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Salient. An Organ of Student Opinion at Victoria College, Wellington, N.Z. Vol. 18, No. 12. September 6, 1954



Tournament 1954 has come and gone. With its passing Victoria was victorious for the first time since the contest was officially organised as the N.Z.U. Winter Tournament. Members of the administrative staff and the sports controllers worked hard to ensure the success of this Tournament: but the success of a tournament is not measured solely by the efficiency of the organisation. It is also what the competitors are prepared to make of it. And this year's effort has been heartening to many of the "old hands" of Tournament who are resigned to the events as they traditionally occur and are moved neither to tears nor to laughter. This year at Victoria what has been commonly known as "students' disinterestedness" has been overcome to an extent—but only for those 200 students who are concerned about it. And this is a good thing. For the minority that participate in them, Tournaments provide the main connecting link with students of other Colleges, both the spirit of competition and the social interludes are well catered for. It is my opinion that the social functions of a College provide a good barometer of the intellectual climate prevailing among the students of that College—it provides a guide as to whether or not they have any sense of allegiance to the "Alma Mater" and therefore a guide as to their sense of unity. The barometer at this College has reached an all-time low this your, but two Tournaments have lifted it slightly for some 200 students.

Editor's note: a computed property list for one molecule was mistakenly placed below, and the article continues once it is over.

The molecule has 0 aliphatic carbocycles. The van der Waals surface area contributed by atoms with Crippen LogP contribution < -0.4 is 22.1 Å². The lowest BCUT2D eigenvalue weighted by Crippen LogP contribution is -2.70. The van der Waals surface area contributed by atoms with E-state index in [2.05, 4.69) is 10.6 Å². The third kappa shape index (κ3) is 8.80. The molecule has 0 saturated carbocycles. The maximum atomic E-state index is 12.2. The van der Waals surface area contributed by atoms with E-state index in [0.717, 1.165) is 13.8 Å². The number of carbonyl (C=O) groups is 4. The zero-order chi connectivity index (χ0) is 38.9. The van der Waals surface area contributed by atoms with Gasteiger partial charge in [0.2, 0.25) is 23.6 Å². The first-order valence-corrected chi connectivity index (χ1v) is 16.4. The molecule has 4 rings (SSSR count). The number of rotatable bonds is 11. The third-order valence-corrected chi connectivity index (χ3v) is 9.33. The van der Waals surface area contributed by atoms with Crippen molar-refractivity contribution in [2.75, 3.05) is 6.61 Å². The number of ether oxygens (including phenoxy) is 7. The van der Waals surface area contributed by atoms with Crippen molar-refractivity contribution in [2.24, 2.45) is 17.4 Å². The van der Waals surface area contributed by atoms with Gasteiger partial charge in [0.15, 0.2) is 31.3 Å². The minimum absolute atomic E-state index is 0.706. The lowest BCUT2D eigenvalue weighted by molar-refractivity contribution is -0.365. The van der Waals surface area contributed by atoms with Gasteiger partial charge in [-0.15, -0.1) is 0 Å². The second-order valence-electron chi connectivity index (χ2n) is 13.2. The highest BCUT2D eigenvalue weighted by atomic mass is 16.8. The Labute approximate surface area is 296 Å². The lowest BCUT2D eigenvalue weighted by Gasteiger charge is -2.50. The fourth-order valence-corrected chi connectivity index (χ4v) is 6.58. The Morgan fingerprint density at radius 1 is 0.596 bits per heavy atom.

However, the University corporate life is composed of a small minority just as "Salient" represents the views, opinions and ideals of one person. It is unfortunate that this is so, but it is a fact. I make no excuses for student apathy—the causes are obvious to most who think upon the matter for a while and if they resign themselves to it I have no sympathy for them.

Another Tournament has come and gone. If in 20, 30, 40 years' time even but a few of us are able to look back with pleasure to the 1954 Tournament, the friendships formed and cemented, and the contacts made and valued, and think "they were the best days of our lives," then I for one shall feel

"One fading moment's mirth (bought)
With twenty watchful, weary, tedious nights"

has been well worth the pain incidental to the organisation of Tournament.

——B. C Shaw.

We are tired of the whispered criticism of "Salient" which no one mentions to the appropriate sources. This week's "Salient" has a page for everyone (except for morons). Comments are invited: with which we retire from the editorship.